For years it seemed that in the mythical audio sandbox, two-channel audio and multichannel home theater couldn’t coexist. Two-channel guys didn’t like the concept of 5.1, 7.1 and other surround-sound incarnations, or the means it took to produce music and movie content in a surround format. And some home theater fans viewed two-channel audio as an antiquated solution that couldn’t deliver the bang of a true movie viewing experience. Over the past couple of years, however, the audio playground has become civil. Thanks to a maturation of digital audio technologies, including digital files, portable devices and new hardware products, a more symbiotic relationship between the two parties has developed … and your theater and listening rooms are the beneficiaries.
There’s never been a better time to appreciate both two-channel and surround systems, too. Music sales for the first time in years are growing, and factions within the music industry are even looking at expanding their products with options like better access to high-resolution audio files. So you’ll want a system that can handle powerful Dolby and DTS uncompressed surround-sound formats like what Blu-ray offers, as well as sweet stereo for everything from streaming audio to CDs and vinyl to high-res 24-bit/96kHz or 24/192 digital files.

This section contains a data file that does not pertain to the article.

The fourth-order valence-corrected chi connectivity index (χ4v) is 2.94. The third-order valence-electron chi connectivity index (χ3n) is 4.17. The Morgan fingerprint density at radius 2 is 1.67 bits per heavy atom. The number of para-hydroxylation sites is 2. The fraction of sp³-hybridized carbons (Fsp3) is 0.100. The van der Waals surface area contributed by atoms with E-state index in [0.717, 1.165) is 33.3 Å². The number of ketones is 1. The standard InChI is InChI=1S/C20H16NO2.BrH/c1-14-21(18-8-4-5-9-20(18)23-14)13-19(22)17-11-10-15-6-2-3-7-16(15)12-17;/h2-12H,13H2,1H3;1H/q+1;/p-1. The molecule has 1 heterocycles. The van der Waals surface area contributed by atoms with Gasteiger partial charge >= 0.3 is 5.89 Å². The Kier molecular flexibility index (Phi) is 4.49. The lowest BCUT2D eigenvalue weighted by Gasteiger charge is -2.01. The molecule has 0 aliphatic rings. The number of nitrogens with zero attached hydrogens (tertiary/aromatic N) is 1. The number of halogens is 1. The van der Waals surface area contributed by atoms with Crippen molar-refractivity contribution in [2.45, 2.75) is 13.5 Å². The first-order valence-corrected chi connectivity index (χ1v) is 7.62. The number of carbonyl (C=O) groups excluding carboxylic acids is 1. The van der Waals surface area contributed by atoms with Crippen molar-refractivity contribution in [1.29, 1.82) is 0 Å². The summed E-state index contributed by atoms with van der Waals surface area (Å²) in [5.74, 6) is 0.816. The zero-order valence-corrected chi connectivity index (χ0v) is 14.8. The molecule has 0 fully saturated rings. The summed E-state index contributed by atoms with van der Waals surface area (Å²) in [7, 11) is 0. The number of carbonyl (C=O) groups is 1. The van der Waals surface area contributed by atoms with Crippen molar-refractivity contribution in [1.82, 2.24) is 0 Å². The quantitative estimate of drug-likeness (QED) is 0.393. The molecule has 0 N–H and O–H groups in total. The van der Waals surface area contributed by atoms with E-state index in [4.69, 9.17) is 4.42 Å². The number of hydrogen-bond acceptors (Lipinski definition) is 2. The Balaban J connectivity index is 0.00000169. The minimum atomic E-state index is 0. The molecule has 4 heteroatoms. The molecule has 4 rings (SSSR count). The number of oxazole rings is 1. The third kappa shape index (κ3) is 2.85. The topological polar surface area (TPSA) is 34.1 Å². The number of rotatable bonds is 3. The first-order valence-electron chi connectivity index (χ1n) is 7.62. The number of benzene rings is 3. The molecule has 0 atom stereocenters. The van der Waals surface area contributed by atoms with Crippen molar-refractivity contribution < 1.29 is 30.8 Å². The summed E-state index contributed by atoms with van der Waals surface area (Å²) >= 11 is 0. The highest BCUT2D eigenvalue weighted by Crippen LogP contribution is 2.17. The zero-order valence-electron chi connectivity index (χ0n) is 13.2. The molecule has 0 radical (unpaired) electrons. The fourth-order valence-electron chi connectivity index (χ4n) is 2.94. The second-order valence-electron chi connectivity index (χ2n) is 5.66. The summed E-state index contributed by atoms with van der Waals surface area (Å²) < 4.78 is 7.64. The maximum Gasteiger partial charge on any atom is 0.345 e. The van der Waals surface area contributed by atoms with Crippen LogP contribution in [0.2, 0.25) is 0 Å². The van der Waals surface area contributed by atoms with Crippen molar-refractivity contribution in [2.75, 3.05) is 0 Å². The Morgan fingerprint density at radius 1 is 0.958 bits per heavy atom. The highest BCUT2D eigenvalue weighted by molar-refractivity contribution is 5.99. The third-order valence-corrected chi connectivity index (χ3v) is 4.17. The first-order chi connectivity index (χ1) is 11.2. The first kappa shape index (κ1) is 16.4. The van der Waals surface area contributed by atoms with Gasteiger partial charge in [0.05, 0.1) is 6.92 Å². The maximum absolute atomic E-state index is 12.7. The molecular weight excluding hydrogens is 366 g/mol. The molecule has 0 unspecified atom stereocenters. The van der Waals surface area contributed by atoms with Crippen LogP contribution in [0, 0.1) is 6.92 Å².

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Custom electronics professionals are being asked more and more to design and install systems that cater to all things audio. Last month we showed you three very distinct, fully completed audio rooms (“The Lowdown on Listening Rooms” ); for this issue we asked three veteran CE pros to recommend three theoretical systems that incorporate these various technologies. We also asked them to address the typical budget, performance and user-friendliness considerations to allow these solutions to easily transfer from the world of make believe and into reality.
Check out the systems on the next page:
Affordable, Modern and Versatile
Audio Video Experience is a full-service electronics sales and installation company on the scenic New Hampshire seacoast. President Andy Himmer is a music enthusiast at heart and that passion helps him empathize with his audio-loving customers’ plight of trying to balance cost, performance and a variety of technologies. To achieve this balance, Himmer says his goal is to offer something that is easy to use and sounds good without exceeding any sort of budget considerations. In his showroom, consumers can get a taste of a variety of products and systems that cover a range of prices and applications.